Hazelnuts as environmental indicators

Hazelnuts laid in the sun Credit: pixabay, Maurizio La Cava

Guided by an unexpected ally – the humble hazelnut – archaeologists are rewriting the narrative of our prehistoric past.

Humans have been snacking on hazelnuts for over 12,000 years, relying on them as a vital source of energy. However, beyond their nutritional value, hazelnuts hold a secret key to our ancient landscapes.

Pioneering study

In a pioneering study led by University of Oxford, researchers published in Frontiers in Environmental Archaeology, a revolutionary method of reconstructing ancient woodlands was unveiled. 

Venturing beyond conventional archaeological methods, scientists decided to explore the world of hazelnuts. By utilising hazelnut shells, which have been present in northern and central European vegetation since the early Holocene, researchers are able to learn about the ancient people’s settlements and their impact on the environment.


Researchers analysed the stable carbon isotope value in hazelnut shells, simply by examining hazelnuts from varying light conditions across southern Sweden’s archaeological sites. This helped them study the “canopy effect” where plants in dense forests differ from those in open areas.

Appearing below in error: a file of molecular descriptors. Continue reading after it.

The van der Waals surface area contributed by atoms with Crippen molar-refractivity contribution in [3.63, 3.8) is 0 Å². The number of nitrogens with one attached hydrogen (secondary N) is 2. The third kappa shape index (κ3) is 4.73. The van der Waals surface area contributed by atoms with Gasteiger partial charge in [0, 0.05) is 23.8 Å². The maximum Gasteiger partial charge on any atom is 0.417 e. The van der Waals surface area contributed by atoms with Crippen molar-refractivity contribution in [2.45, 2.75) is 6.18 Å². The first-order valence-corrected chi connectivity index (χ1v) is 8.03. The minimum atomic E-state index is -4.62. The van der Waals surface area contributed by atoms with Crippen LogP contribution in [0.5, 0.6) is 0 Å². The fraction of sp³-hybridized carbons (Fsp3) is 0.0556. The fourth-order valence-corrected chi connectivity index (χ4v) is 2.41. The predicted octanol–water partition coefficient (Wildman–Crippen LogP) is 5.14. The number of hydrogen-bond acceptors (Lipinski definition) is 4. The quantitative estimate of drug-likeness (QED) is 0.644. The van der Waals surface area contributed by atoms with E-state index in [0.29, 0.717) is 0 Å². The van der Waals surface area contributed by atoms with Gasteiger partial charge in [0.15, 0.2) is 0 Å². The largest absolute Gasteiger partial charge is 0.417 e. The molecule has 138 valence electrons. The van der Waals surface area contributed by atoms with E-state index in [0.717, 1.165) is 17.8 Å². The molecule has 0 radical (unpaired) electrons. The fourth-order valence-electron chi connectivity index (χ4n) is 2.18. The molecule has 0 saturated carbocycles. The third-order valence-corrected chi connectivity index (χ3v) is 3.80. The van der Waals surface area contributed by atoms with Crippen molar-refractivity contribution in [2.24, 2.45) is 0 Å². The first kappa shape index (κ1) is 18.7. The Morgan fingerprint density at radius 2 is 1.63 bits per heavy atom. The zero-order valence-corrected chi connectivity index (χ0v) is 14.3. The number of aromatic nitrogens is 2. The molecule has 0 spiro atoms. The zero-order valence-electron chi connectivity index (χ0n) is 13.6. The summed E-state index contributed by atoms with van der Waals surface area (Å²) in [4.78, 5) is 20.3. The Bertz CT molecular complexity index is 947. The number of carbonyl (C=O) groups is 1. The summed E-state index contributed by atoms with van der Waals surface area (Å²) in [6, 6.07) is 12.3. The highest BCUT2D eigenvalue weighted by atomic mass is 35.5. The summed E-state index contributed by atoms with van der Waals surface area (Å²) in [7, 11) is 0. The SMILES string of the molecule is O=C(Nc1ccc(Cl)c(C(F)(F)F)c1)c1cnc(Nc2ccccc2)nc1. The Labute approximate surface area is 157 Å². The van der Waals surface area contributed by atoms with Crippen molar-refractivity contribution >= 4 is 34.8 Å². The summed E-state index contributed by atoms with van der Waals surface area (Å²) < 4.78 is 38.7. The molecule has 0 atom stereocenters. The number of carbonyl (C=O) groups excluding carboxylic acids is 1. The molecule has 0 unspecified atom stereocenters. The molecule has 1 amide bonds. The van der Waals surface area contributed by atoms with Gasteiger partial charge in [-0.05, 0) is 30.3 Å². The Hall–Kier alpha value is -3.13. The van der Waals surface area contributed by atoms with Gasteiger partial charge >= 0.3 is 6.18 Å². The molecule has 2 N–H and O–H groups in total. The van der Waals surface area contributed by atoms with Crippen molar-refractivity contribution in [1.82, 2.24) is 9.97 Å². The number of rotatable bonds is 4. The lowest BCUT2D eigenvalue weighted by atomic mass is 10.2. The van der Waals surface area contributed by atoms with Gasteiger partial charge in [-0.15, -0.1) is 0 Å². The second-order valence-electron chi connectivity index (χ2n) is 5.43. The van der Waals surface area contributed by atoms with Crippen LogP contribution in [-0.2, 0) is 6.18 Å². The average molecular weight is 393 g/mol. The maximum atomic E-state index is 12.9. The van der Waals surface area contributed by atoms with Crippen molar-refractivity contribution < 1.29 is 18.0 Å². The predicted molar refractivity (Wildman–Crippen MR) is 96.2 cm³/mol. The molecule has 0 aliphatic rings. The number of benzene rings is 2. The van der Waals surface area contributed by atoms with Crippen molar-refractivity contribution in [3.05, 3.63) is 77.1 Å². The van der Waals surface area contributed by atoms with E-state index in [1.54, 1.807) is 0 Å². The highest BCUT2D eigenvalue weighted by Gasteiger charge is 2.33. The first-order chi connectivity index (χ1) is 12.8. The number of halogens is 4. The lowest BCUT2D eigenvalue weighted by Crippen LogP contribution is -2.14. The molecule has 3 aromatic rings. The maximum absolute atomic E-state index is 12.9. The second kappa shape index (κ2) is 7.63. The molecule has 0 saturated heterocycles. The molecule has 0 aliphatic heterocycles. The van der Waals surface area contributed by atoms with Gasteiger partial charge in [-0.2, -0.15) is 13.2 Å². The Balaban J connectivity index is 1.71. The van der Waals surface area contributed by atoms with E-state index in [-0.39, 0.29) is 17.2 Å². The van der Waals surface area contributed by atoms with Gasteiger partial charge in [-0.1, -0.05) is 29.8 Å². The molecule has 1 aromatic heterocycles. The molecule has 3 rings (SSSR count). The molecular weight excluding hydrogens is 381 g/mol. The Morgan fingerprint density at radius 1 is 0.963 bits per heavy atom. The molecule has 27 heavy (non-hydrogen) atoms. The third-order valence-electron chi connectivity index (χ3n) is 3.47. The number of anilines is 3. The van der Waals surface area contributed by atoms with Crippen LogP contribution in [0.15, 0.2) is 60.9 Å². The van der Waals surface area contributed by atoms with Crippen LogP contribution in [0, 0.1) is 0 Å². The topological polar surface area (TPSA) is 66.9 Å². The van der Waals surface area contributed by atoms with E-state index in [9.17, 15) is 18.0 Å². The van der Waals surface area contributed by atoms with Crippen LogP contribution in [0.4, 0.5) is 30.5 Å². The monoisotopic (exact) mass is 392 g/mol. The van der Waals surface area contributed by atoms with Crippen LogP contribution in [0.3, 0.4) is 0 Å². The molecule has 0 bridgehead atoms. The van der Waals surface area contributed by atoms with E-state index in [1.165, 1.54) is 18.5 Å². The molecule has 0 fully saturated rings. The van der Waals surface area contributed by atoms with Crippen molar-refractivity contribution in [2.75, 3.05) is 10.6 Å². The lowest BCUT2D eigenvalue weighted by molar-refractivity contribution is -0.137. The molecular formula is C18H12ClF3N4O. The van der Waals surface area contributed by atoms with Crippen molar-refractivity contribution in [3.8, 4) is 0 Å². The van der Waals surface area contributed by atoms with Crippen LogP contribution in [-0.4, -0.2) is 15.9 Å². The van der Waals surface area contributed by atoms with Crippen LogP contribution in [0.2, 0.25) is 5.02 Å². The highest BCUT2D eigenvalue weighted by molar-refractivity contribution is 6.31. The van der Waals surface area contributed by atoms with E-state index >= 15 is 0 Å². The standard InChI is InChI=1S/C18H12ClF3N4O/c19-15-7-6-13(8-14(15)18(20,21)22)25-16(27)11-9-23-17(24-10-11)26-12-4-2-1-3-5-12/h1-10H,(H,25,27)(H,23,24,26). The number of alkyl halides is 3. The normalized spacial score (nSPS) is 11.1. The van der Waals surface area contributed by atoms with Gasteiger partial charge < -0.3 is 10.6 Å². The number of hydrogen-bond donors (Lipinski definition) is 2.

The study revealed a shift from closed to open environments over time, ranging from the Mesolithic to the Iron Age. Abundant hazelnut shells in early sites reveal detailed microhabitats, illuminating ancient life. Later, hazelnuts indicate woodland proximity, showing how humans interacted with landscapes over time. This method also complements traditional pollen analysis, offering richer insights into ancient ecosystems. And helps us understand how the environment changed over time and how human activities, like clearing forests or changing settlement patterns, may have influenced these changes.

Impact and Future Directions

The implications of this research extend far beyond academia. By understanding past environmental changes and human impacts, we are gaining crucial insights into sustainable land management practices today. Dr. Styring highlights the significance of carrying out additional research to expand the range of this pioneering technique, which will offer more comprehensive knowledge about ancient woodlands and landscapes.

In harnessing the power of hazelnuts, we can gain valuable insights to help solve environmental challenges both now and in the future.

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Written by

Eva Alvarez